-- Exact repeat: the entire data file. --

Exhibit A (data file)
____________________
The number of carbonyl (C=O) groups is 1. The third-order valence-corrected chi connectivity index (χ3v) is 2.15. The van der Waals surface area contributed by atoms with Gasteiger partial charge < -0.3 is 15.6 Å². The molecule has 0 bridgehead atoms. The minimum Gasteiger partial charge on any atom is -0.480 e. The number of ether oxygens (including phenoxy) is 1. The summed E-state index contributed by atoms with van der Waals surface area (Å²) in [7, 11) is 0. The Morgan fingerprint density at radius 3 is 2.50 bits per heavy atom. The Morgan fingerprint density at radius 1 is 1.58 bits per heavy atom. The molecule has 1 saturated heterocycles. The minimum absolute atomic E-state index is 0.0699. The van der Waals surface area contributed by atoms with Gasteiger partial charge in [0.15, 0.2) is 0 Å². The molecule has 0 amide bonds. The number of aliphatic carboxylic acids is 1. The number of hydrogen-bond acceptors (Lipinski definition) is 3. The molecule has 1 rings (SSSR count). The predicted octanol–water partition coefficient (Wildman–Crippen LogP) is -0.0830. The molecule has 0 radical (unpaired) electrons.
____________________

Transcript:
The number of carbonyl (C=O) groups is 1. The third-order valence-corrected chi connectivity index (χ3v) is 2.15. The van der Waals surface area contributed by atoms with Gasteiger partial charge < -0.3 is 15.6 Å². The molecule has 0 bridgehead atoms. The minimum Gasteiger partial charge on any atom is -0.480 e. The number of ether oxygens (including phenoxy) is 1. The summed E-state index contributed by atoms with van der Waals surface area (Å²) in [7, 11) is 0. The Morgan fingerprint density at radius 3 is 2.50 bits per heavy atom. The Morgan fingerprint density at radius 1 is 1.58 bits per heavy atom. The molecule has 1 saturated heterocycles. The minimum absolute atomic E-state index is 0.0699. The van der Waals surface area contributed by atoms with Gasteiger partial charge in [0.15, 0.2) is 0 Å². The molecule has 0 amide bonds. The number of aliphatic carboxylic acids is 1. The number of hydrogen-bond acceptors (Lipinski definition) is 3. The molecule has 1 rings (SSSR count). The predicted octanol–water partition coefficient (Wildman–Crippen LogP) is -0.0830. The molecule has 0 radical (unpaired) electrons.